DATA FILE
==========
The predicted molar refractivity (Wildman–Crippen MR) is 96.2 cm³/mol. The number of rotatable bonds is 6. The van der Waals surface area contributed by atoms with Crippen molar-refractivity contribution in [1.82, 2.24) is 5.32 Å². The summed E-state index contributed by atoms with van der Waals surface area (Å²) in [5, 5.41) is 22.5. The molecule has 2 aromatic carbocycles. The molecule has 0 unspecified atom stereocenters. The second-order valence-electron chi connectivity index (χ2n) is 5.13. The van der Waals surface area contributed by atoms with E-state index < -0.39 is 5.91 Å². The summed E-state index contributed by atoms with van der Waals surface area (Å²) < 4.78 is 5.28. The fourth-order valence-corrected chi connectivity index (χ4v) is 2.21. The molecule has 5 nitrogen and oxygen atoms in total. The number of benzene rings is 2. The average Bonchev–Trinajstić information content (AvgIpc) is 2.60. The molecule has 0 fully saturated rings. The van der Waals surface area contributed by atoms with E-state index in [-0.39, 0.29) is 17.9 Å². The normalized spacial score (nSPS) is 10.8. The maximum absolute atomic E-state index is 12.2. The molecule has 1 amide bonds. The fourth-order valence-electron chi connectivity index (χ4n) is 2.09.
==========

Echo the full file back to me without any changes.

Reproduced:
The predicted molar refractivity (Wildman–Crippen MR) is 96.2 cm³/mol. The number of rotatable bonds is 6. The van der Waals surface area contributed by atoms with Crippen molar-refractivity contribution in [1.82, 2.24) is 5.32 Å². The summed E-state index contributed by atoms with van der Waals surface area (Å²) in [5, 5.41) is 22.5. The molecule has 2 aromatic carbocycles. The molecule has 0 unspecified atom stereocenters. The second-order valence-electron chi connectivity index (χ2n) is 5.13. The van der Waals surface area contributed by atoms with E-state index < -0.39 is 5.91 Å². The summed E-state index contributed by atoms with van der Waals surface area (Å²) < 4.78 is 5.28. The fourth-order valence-corrected chi connectivity index (χ4v) is 2.21. The molecule has 5 nitrogen and oxygen atoms in total. The number of benzene rings is 2. The average Bonchev–Trinajstić information content (AvgIpc) is 2.60. The molecule has 0 fully saturated rings. The van der Waals surface area contributed by atoms with E-state index in [-0.39, 0.29) is 17.9 Å². The normalized spacial score (nSPS) is 10.8. The maximum absolute atomic E-state index is 12.2. The molecule has 1 amide bonds. The fourth-order valence-electron chi connectivity index (χ4n) is 2.09.